I made enough biochar to fill a 50 lb feed bag (the air permeable woven plastic type) and charged it with urine for several months, stopped with the urine for another 4 months or so, then ground it up using a small old metal drop spreader. I popped a wheel off, clamped it into a drill, and started grinding away. I yielded about a 5gal bucket full and spread that in with my tomato and pepper rows along with gypsum, azomite, and humates. They did well, but who's to know what was the magic bullet in a fire fight. I don't have any quantifiable data for you, but I think if I supplement biochar to one production block a year (4 blocks of 46ft beds) it couldn't hurt. My native soil PH is usually on the high side of the spectrum, so that data may not be helpful, but I do plan to invest in EC metering and a refractometer maybe this year, so that would be fun to track for myself.
I was thinking about this recently from a fire ecology standpoint. I live in California. Yeah... Anyway, I wondered if some technique of burning crop residues could be a beneficial phase in a field rotation on say a seven to ten year cycle. Similar discussion/changes happening here in wildland management. A fire cycle is part of our context and if I've been considering whether theres a role for that in no-till here.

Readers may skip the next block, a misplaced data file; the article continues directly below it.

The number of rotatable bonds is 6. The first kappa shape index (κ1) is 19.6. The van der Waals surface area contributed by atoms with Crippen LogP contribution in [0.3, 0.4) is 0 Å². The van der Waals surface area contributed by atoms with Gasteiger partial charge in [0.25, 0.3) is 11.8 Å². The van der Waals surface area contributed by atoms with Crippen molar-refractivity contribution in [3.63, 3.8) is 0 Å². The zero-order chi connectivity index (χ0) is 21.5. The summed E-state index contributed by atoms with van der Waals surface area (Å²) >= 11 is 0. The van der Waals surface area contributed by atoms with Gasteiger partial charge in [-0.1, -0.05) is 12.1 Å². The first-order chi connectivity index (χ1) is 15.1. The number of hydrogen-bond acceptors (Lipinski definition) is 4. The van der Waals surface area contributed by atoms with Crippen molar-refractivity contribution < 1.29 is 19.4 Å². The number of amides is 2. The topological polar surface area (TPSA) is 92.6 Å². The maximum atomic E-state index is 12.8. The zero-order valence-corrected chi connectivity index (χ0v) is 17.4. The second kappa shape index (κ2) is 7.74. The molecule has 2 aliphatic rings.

You won't be able to do controlled slow burn with on the field crop burning and you may just end up fuming away your carbon leaving behind nothing but minerals. No Cec gain there just good ol' pollution. If you have access to good compost i would stick to that, it does the trick equally well imo.
Ditto, I'm keen to start adding some during bed turn over. The simplest method that I've seen to make it seems to be these Japanese Kilns: https://www.activevista.com.au/product/pyrolizer-150-litre-biochar-cone-kiln/
I've also been doing some research into biochar lately and found this field study informative, particularly the mixed results observed within each crop family. http://www.ithaka-journal.net/pflanzenkohle-in-kleingarten-resultate-2011?lang=en The Ithaka Institute also has detailed plans on how to create large amounts of biochar and how to charge the char prior to its application in the field. Their site is well worth a look. Hope that helps!
We added a few ounces of biochar with every turnover. Lightly rake it in or cover it with mulch. Just started it this year, but hoping it will improve our CEC.